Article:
Today, her father's service impacts how she teaches. Galantino welcomes student veterans to speak to her students, who are future physical therapists. The veterans bring their personal experiences with physical injury and perspectives on health care to the classroom discussions. The veterans gain insights from Galantino, who connects them with resources and offers guidance. 


Mary Lou Galantino

U.S. Navy veteran Tim Coyle, a 1979 Business graduate and 2001 MBA graduate, proudly came back to campus for a photo with his daughter Lauren Fonseca, a 2004 Literature graduate and a tutoring center specialist and coordinator of academic support. 

When Fonseca looks back on her childhood, she is overwhelmed with gratitude. 

"My dad grew up in poverty and joined the Navy as a young adult. He used the G.I. Bill® to attend college -- the only way higher education was going to be an option. His sacrifice and long work hours afforded me a life of comfort and opportunity. My parents funded my own bachelor's degree from Stockton and always offered me a soft place to land when life handed me challenges and trauma," she said.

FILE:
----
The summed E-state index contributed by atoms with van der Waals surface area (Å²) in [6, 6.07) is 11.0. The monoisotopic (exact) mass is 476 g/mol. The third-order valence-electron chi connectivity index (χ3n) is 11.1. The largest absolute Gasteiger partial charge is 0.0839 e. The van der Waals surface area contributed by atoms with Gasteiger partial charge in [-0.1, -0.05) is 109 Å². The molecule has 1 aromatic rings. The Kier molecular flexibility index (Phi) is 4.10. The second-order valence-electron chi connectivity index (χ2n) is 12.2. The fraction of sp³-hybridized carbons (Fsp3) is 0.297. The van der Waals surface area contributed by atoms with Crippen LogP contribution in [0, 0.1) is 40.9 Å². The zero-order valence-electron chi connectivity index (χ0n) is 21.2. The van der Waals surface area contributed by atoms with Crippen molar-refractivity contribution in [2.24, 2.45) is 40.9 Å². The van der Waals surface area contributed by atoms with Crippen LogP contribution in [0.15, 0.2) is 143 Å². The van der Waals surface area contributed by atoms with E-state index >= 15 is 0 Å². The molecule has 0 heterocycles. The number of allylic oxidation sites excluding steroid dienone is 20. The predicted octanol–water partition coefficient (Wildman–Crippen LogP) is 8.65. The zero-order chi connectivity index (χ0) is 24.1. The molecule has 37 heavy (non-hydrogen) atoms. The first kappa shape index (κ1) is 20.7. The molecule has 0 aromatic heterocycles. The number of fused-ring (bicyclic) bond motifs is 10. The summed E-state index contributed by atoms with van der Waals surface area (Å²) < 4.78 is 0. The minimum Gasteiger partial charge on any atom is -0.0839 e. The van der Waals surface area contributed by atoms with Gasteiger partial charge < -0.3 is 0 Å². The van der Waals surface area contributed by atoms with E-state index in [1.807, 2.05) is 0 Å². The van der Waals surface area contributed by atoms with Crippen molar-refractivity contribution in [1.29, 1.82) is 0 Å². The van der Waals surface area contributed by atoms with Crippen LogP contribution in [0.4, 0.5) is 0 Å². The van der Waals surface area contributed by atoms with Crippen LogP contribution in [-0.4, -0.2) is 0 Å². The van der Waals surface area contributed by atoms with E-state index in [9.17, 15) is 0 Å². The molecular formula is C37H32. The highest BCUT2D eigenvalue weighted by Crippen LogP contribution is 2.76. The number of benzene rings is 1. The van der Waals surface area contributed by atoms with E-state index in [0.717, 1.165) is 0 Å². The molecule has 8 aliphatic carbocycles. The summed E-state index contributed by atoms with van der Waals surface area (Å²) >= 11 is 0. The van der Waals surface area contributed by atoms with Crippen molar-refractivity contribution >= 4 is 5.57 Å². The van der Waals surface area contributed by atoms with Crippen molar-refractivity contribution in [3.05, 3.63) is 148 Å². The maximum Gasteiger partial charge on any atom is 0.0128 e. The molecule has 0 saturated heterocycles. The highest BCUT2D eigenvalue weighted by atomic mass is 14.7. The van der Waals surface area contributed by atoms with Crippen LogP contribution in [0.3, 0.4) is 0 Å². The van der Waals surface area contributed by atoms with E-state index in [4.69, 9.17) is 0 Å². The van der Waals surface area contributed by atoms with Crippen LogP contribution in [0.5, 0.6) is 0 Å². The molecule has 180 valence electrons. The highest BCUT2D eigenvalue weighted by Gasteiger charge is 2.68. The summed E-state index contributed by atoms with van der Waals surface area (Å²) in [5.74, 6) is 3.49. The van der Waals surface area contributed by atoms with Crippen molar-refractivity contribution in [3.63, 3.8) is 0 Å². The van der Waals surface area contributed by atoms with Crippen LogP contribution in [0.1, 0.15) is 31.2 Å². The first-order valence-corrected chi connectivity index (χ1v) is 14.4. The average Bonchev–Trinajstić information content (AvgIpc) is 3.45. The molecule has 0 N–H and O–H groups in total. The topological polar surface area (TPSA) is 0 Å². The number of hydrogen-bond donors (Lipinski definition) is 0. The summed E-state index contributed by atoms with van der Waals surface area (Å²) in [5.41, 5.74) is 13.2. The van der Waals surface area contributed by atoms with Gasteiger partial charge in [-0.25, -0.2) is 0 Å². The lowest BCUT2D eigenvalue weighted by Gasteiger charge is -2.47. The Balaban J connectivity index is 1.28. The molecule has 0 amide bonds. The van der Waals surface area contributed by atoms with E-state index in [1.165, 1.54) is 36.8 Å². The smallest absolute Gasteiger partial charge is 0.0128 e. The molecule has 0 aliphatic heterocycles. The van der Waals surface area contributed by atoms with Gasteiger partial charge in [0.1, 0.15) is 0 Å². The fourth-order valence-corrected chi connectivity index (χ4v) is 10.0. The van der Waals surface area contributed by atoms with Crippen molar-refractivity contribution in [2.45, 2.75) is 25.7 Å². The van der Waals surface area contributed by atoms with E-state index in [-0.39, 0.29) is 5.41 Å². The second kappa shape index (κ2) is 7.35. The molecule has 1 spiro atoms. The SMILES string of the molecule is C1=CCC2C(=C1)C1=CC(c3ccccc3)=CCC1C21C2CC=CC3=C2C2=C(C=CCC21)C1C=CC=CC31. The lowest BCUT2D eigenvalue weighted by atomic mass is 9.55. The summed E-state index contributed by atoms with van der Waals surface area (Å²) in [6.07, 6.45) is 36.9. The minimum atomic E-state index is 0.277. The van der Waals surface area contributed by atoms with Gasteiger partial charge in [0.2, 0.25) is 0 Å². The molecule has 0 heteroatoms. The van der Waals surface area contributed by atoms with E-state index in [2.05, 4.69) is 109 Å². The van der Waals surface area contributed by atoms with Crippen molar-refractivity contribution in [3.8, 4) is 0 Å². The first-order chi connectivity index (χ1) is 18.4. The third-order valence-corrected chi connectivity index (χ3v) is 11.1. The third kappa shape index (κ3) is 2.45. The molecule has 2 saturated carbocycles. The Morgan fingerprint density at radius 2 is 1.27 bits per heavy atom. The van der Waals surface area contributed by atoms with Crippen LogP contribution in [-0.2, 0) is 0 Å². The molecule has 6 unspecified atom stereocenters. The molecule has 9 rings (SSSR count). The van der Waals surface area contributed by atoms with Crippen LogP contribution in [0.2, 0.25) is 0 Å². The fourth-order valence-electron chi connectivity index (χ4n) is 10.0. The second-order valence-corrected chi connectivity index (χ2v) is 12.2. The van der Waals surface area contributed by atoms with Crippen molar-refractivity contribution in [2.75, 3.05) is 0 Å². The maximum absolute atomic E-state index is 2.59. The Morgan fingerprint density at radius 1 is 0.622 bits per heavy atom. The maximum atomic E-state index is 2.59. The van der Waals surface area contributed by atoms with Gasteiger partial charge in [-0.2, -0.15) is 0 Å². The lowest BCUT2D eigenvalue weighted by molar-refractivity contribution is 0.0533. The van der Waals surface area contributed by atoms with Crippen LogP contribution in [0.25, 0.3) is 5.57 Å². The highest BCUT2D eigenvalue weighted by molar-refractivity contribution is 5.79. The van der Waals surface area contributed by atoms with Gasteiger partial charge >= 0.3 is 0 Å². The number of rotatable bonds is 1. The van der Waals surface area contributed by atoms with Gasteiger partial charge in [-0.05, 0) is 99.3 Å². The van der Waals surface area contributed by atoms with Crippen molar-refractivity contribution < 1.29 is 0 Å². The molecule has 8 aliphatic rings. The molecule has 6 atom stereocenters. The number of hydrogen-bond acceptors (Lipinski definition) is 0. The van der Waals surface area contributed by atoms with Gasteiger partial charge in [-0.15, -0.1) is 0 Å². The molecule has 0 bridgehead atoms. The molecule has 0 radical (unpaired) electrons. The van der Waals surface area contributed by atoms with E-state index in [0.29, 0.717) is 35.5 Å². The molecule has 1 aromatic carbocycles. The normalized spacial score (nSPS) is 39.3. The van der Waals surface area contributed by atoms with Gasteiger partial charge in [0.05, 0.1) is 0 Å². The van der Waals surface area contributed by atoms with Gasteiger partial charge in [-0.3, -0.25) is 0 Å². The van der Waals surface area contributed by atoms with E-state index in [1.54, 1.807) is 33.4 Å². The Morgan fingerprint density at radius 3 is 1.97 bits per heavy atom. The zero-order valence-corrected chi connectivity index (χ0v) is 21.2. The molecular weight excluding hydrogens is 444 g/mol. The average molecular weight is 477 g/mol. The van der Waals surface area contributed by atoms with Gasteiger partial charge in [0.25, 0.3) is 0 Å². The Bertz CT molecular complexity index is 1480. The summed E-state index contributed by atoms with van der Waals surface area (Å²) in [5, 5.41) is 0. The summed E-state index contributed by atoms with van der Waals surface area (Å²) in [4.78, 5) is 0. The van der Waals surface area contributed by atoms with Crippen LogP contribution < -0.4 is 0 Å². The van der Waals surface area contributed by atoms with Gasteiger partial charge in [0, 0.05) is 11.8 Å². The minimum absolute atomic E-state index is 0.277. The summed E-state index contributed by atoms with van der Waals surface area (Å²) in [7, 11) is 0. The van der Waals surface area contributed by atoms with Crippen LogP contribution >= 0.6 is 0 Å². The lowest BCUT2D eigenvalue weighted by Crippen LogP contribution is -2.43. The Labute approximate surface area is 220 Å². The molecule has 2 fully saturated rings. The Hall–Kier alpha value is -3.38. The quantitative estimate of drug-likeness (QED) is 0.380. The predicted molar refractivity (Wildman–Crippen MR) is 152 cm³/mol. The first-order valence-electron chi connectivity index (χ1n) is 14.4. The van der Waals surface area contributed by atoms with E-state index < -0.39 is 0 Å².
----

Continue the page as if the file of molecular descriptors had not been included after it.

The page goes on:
Lauren Fonseca and Timm Coyle

Shannon Gallina, a student in the Master of Social Work program, and her daughter, Kamila, wore Wounded Warrior shirts and brought photos of their late husband and father, Nicholas, who served in Operation Iraqi Freedom in the U.S. Coast Guard. 

One of Kamila's favorite photos was of her and her father jet skiing. She wore red, white and blue ribbons in her hair in honor of her father's military service. 

Nicholas Gruff 's story is part of the 22 Too Many initiative, which is a veteran suicide awareness and prevention project that shares stories in remembrance of military heroes. 


Shannon Gallina and Kamila


Katherine Hibbert, a 2006 Business graduate and associate director of Facilities Management and Plant Operations, brought in her father Tom Hibbert's Navy dress uniform and sailor's insignia that she once wore for a Halloween costume.